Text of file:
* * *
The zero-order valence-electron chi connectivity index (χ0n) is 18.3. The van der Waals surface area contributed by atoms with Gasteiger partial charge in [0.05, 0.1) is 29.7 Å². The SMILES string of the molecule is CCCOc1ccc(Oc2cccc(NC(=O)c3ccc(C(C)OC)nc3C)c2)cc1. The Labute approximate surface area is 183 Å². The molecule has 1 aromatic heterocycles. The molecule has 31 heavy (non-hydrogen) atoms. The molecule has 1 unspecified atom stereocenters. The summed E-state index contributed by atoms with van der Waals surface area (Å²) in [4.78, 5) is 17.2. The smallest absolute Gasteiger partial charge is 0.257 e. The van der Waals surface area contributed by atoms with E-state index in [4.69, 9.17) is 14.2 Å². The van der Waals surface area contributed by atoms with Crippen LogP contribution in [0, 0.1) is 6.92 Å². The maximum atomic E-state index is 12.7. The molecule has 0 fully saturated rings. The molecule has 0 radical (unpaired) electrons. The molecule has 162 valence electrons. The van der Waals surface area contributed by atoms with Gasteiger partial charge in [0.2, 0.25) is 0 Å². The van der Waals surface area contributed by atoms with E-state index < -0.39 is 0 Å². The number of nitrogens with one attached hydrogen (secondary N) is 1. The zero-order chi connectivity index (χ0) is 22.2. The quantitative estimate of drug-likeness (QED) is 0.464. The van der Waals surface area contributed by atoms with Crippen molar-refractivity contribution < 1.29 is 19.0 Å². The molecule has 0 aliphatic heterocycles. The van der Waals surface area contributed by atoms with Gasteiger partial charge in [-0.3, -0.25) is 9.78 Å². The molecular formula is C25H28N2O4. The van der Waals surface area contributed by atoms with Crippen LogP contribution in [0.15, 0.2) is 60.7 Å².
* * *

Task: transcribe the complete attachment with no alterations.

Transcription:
The zero-order valence-electron chi connectivity index (χ0n) is 18.3. The van der Waals surface area contributed by atoms with Gasteiger partial charge in [0.05, 0.1) is 29.7 Å². The SMILES string of the molecule is CCCOc1ccc(Oc2cccc(NC(=O)c3ccc(C(C)OC)nc3C)c2)cc1. The Labute approximate surface area is 183 Å². The molecule has 1 aromatic heterocycles. The molecule has 31 heavy (non-hydrogen) atoms. The molecule has 1 unspecified atom stereocenters. The summed E-state index contributed by atoms with van der Waals surface area (Å²) in [4.78, 5) is 17.2. The smallest absolute Gasteiger partial charge is 0.257 e. The van der Waals surface area contributed by atoms with E-state index in [4.69, 9.17) is 14.2 Å². The van der Waals surface area contributed by atoms with Crippen LogP contribution in [0, 0.1) is 6.92 Å². The maximum atomic E-state index is 12.7. The molecule has 0 fully saturated rings. The molecule has 0 radical (unpaired) electrons. The molecule has 162 valence electrons. The van der Waals surface area contributed by atoms with Gasteiger partial charge in [0.2, 0.25) is 0 Å². The van der Waals surface area contributed by atoms with E-state index < -0.39 is 0 Å². The number of nitrogens with one attached hydrogen (secondary N) is 1. The zero-order chi connectivity index (χ0) is 22.2. The quantitative estimate of drug-likeness (QED) is 0.464. The van der Waals surface area contributed by atoms with Crippen molar-refractivity contribution < 1.29 is 19.0 Å². The molecule has 0 aliphatic heterocycles. The van der Waals surface area contributed by atoms with Gasteiger partial charge in [-0.3, -0.25) is 9.78 Å². The molecular formula is C25H28N2O4. The van der Waals surface area contributed by atoms with Crippen LogP contribution in [0.15, 0.2) is 60.7 Å².